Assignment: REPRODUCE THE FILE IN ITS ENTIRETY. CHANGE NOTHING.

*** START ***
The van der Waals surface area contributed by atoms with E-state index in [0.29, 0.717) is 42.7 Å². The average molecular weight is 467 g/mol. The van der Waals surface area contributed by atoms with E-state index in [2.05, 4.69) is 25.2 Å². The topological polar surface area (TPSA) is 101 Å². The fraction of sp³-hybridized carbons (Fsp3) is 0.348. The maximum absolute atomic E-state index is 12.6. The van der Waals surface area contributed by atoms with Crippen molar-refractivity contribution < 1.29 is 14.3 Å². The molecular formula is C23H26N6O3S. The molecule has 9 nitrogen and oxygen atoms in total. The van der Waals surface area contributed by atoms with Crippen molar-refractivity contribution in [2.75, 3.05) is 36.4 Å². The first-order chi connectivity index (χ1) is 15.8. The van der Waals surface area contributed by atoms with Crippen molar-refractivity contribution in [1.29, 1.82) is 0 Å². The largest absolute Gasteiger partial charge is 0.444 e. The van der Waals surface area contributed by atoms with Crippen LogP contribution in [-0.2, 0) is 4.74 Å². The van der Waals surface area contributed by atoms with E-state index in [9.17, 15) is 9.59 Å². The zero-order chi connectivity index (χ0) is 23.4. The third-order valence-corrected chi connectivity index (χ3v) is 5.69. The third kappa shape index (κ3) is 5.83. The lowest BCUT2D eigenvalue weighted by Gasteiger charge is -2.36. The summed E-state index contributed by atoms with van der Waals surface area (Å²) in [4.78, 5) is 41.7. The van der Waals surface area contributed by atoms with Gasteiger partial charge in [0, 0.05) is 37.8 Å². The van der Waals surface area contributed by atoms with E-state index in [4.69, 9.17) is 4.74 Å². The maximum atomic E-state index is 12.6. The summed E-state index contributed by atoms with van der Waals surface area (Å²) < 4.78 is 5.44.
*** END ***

The van der Waals surface area contributed by atoms with E-state index in [0.29, 0.717) is 42.7 Å². The average molecular weight is 467 g/mol. The van der Waals surface area contributed by atoms with E-state index in [2.05, 4.69) is 25.2 Å². The topological polar surface area (TPSA) is 101 Å². The fraction of sp³-hybridized carbons (Fsp3) is 0.348. The maximum absolute atomic E-state index is 12.6. The van der Waals surface area contributed by atoms with Crippen molar-refractivity contribution < 1.29 is 14.3 Å². The molecular formula is C23H26N6O3S. The molecule has 9 nitrogen and oxygen atoms in total. The van der Waals surface area contributed by atoms with Crippen molar-refractivity contribution in [2.75, 3.05) is 36.4 Å². The first-order chi connectivity index (χ1) is 15.8. The van der Waals surface area contributed by atoms with Crippen molar-refractivity contribution in [1.29, 1.82) is 0 Å². The largest absolute Gasteiger partial charge is 0.444 e. The van der Waals surface area contributed by atoms with Crippen LogP contribution in [-0.2, 0) is 4.74 Å². The van der Waals surface area contributed by atoms with E-state index in [9.17, 15) is 9.59 Å². The zero-order chi connectivity index (χ0) is 23.4. The third-order valence-corrected chi connectivity index (χ3v) is 5.69. The third kappa shape index (κ3) is 5.83. The lowest BCUT2D eigenvalue weighted by Gasteiger charge is -2.36. The summed E-state index contributed by atoms with van der Waals surface area (Å²) in [4.78, 5) is 41.7. The van der Waals surface area contributed by atoms with Gasteiger partial charge in [0, 0.05) is 37.8 Å². The van der Waals surface area contributed by atoms with E-state index in [4.69, 9.17) is 4.74 Å². The maximum atomic E-state index is 12.6. The summed E-state index contributed by atoms with van der Waals surface area (Å²) < 4.78 is 5.44.